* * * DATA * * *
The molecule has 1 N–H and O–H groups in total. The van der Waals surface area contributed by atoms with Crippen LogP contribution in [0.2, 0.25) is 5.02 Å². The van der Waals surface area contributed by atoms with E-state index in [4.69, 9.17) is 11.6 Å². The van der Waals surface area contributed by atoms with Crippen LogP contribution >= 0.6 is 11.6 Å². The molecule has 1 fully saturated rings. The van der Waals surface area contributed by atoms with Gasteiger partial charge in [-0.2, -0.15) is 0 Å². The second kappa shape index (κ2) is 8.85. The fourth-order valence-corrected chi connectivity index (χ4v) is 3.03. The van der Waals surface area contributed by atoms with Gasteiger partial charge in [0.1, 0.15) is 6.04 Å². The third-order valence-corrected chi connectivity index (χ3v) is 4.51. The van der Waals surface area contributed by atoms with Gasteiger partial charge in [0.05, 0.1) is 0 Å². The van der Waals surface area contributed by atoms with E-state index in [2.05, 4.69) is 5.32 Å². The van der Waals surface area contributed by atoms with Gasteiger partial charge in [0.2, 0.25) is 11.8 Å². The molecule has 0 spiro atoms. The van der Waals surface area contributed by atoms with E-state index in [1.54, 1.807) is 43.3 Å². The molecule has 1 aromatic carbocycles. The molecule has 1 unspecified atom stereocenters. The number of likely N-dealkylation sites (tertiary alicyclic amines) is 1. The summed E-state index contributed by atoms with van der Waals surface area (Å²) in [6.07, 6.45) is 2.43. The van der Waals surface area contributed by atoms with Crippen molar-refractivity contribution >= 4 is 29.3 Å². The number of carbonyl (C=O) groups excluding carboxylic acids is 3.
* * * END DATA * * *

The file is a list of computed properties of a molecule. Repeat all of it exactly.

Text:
The molecule has 1 N–H and O–H groups in total. The van der Waals surface area contributed by atoms with Crippen LogP contribution in [0.2, 0.25) is 5.02 Å². The van der Waals surface area contributed by atoms with E-state index in [4.69, 9.17) is 11.6 Å². The van der Waals surface area contributed by atoms with Crippen LogP contribution >= 0.6 is 11.6 Å². The molecule has 1 fully saturated rings. The van der Waals surface area contributed by atoms with Gasteiger partial charge in [-0.2, -0.15) is 0 Å². The second kappa shape index (κ2) is 8.85. The fourth-order valence-corrected chi connectivity index (χ4v) is 3.03. The van der Waals surface area contributed by atoms with Gasteiger partial charge in [0.1, 0.15) is 6.04 Å². The third-order valence-corrected chi connectivity index (χ3v) is 4.51. The van der Waals surface area contributed by atoms with Gasteiger partial charge in [0.05, 0.1) is 0 Å². The van der Waals surface area contributed by atoms with E-state index in [2.05, 4.69) is 5.32 Å². The van der Waals surface area contributed by atoms with Gasteiger partial charge in [0.2, 0.25) is 11.8 Å². The molecule has 0 spiro atoms. The van der Waals surface area contributed by atoms with E-state index in [1.54, 1.807) is 43.3 Å². The molecule has 1 aromatic carbocycles. The molecule has 1 unspecified atom stereocenters. The number of likely N-dealkylation sites (tertiary alicyclic amines) is 1. The summed E-state index contributed by atoms with van der Waals surface area (Å²) in [6.07, 6.45) is 2.43. The van der Waals surface area contributed by atoms with Crippen molar-refractivity contribution >= 4 is 29.3 Å². The number of carbonyl (C=O) groups excluding carboxylic acids is 3.